Christmas is coming. Holiday seasons are another time where some people feel especially lonely. For some it is about donning the christmas tree in the presence of family and friends. For others, the feeling of loneliness intensifies and can cause much distress or worsen into a mental or physical health issue. Before it gets chronic, let’s see what is within our control when it comes to loneliness.
Remedies for Loneliness
Mindfulness and Meditation
Loneliness is like a gap within ourselves that we are not comfortable facing. The feeling of such emptiness is one that we naturally reject.
Yet mindfulness is about being aware and sitting with these uncomfortable emotions, learning about them, being curious about them, instead of simply being preoccupied and rejecting them. Being mindful helps us stay grounded in the present instead of contemplating about the past or the future, which are the very things that may cause our loneliness. Mindfulness also allows us to cultivate a better relationship with ourselves through offering kindness and patience to ourselves. Mindfulness can be practised with or without meditation, but meditation can enhance the experience.
Going out there to meet and help others is a great way to reduce feelings of loneliness. In fact, helping a cause that you believe in or can relate to will make your time spent even more meaningful, and may even help you find a deeper sense of purpose in life.
Volunteering allows us to shift the focus away from our own troubles, to others and their issues. Such interaction not only serves as a temporary distraction but learning about others’ hardships and broadening our worldview, often shed light on our own situations. When we focus on helping others, it diminishes your preoccupation with your own problems, and frees your mind to gain fresher perspectives, which may help with combating loneliness.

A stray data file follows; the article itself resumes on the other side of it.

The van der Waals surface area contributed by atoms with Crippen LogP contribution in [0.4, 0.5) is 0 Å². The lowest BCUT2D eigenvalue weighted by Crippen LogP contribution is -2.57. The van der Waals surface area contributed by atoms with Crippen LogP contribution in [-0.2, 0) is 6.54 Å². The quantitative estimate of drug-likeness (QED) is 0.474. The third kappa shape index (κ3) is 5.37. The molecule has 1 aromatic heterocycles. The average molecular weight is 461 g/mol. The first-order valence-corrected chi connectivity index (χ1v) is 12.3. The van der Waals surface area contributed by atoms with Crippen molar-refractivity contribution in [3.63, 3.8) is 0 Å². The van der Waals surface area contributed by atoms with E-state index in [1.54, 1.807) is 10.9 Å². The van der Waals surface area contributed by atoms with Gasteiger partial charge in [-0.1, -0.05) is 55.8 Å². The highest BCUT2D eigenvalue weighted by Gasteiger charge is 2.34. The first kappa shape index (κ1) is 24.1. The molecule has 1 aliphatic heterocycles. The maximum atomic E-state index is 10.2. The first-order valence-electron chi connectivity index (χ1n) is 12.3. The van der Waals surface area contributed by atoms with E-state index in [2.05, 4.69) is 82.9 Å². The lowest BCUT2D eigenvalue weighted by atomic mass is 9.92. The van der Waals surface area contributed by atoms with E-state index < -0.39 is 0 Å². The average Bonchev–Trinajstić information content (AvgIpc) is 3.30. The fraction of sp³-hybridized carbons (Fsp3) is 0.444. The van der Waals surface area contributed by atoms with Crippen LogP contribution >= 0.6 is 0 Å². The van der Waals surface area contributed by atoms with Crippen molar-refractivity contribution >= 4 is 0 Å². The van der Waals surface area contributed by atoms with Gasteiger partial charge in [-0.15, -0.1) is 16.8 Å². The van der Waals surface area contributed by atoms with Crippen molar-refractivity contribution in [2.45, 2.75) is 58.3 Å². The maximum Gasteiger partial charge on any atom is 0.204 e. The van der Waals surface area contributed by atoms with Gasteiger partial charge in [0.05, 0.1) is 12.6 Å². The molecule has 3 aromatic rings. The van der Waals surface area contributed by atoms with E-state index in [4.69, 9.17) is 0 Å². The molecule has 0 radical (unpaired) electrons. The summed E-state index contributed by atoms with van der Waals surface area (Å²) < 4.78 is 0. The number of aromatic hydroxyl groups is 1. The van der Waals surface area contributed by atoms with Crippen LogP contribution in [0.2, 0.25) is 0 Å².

Perhaps loneliness need not be a feeling that we should urgently try to get rid of because this loneliness is like a feedback from you to you. It holds valuable information about yourself – why are you lonely, when are you lonely, where do you feel lonely at, with whom or without whom do you feel lonely. Answering these questions might enlighten you, help you find your own voice, rediscover your identity, and even make you feel less lonely once you figure out certain things. Being in solitude need not always breed loneliness; in fact you could see it as a form of uninterrupted serenity or freedom from peer pressure and societal influence.
Speak to a Therapist
If you are still feeling entangled or bogged down by your thoughts and feelings of loneliness, it could be time to speak to a therapist, especially if you are struggling with other mental health conditions and needed counselling.
A Kind Place supports and welcomes everyone from all walks of life, gender identity, orientation, and backgrounds. We offer free 15-minutes consultations for you to meet with your choice of psychologist or counselor to support you on your journey of mental wellness.
Our team of professional counsellors and psychologists in Singapore specialise in various fields such as personalised counselling for men and special needs counselling. We also provide ADHD treatment in Singapore if you suspect you or your loved one is suffering from ADHD.